#include <x86intrin.h>
// utilize vrsqrtps to compute an approximation of 1/sqrt(x) with float,
// cast back to double and refine using a variation of
// Goldschmidt’s algorithm to get < 1e-9 error
static inline __m256d _mm256_rsqrt_pd(__m256d s) {

The legacy VRCPPS/VRSQRTPS instructions aren’t available in 512-bit versions. The new increased precision versions are. So we can use those to implement v16f32 reciprocal estimates.

For KNL CPUs we can probably use VRCP28PS/VRSQRT28PS and avoid the NR step altogether, but I leave that for a future patch.

I recently discovered that the approximate arithmetic instructions RSQRTSS, RCPSS and friends do not produce identical results on Zen vs Intel. […] we can insert code to emulate the AMD behavior of these instructions. I just needed to figure out a good way to implement that emulation.

Reverse engineering AMD’s exact algorithm and reimplementing it with Intel’s instructions seemed like it would be a lot of work and tricky to reimplement correctly.

function pidigits(N::Int)

#ob_start(NULL, 4096);

w = big"0"

k = 1
n1 = big"4"
n2 = big"3"
d = big"1"

i = 0
while true
   u = n1 ÷ d;
   v = n2 ÷ d;
   if u == v
      print(u) # echo gmp_strval($u);
      if i % 10 == 0
         print("\t:", i, '\n') # echo "\t:" , $i , "\n";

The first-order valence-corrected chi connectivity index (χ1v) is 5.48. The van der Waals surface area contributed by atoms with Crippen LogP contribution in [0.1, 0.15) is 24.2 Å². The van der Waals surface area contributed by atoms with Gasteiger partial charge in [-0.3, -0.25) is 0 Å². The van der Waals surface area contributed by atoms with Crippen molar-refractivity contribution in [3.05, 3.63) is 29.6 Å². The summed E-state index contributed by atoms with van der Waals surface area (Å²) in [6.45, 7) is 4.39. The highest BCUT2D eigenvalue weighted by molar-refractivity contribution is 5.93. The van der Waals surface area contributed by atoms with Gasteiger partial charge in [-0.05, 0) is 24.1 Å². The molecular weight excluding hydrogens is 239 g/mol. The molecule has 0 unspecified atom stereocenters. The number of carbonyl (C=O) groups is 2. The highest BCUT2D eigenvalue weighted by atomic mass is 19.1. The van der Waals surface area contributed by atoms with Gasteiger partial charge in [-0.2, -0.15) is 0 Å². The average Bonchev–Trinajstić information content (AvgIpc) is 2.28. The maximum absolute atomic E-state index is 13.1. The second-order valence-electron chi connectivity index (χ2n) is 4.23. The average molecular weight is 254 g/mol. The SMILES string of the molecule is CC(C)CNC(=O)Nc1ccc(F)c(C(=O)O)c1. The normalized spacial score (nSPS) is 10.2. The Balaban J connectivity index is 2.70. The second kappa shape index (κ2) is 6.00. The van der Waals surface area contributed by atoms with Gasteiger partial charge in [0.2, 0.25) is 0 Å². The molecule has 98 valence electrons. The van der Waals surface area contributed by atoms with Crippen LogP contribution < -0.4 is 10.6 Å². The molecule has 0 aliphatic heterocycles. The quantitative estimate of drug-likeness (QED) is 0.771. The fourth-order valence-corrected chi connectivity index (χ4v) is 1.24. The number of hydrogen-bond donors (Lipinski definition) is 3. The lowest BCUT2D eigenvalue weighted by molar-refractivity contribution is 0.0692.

if i == N
      u = d * (-10 * u);
      n1 = n1 * 10;
      n1 = n1 + u;
      n2 = n2 * 10;
      n2 = n2 + u;
      k2 = k << 1;
      u = n1 * (k2 - 1);
      v = n2 + n2;
      w = n1 * (k - 1);
      n1 = u + v;
      u = n2 * (k + 2);
      n2 = w + u;
      d = d * (k2 + 1);
if i % 10 != 0
#TODO: finish this line, not needed for N = 10000 (nor even sure it's needed in the original PHP code):
#   println(' ' * (10 - N % 10), "\t:", N, "\n") # "echo str_repeat(' ', 10 - $N % 10), "\t:", $N, "\n";")

n = parse(Int,ARGS[1])

Programs that need help (besides 2.6x slower pidigits already mentioned):

7.7x slower, despite multi-threaded. Tree-code seems difficult for Julia, would it be allowed (by Debian Benchmark game, since non-idiomatic) and could rather using Libc.malloc and free help?

It seems very unfair Julia isn’t allowed to use external packages (which would also be precompiled helping with startup), while the fastest program, C++, uses non-std lib:

#include <boost/iterator/counting_iterator.hpp>


using MemoryPool = std::pmr::monotonic_buffer_resource;

is 6x slower, since not multi-threaded, and the 4.2x slower Lisp SBCL #5 isn’t either, so Julia only 42% than that fastest single-threaded one (and in a sense only 50% slower than the fastest multi-thread one).

4.6x slower, because not multi-threaded, also beaten by PHP, and Lua 5.4.4 (the latter singel-threaded), not even then LuaJIT?

2.6 slower; despite its multi-threading

80% slower, multi-threading would likely help, is only 0.03 sec. slower than the only faster [C] single-threaded program.

is 60% slower (in part) since 3 of the 4 cores are less loaded than ideal. This may be an issue in Julia, and maybe already solved in Julia 1.8 or 1.9?

again 60% slower (while beating C, not C++ or Rust the fastest code).

50% slower, than fastest which also happens to not be multi-threaded (all between are), but that fastest C code has some voodoo (and next fastest [C] code is 10% slower, even though multi-threaded), which seems a bit shady, but could be ported:

 * This benchmark uses a lookup table for the symbolic codes from the
 * output space of the random number generator, so in the case of an
 * random number generator with a modest number of outputs (the modulo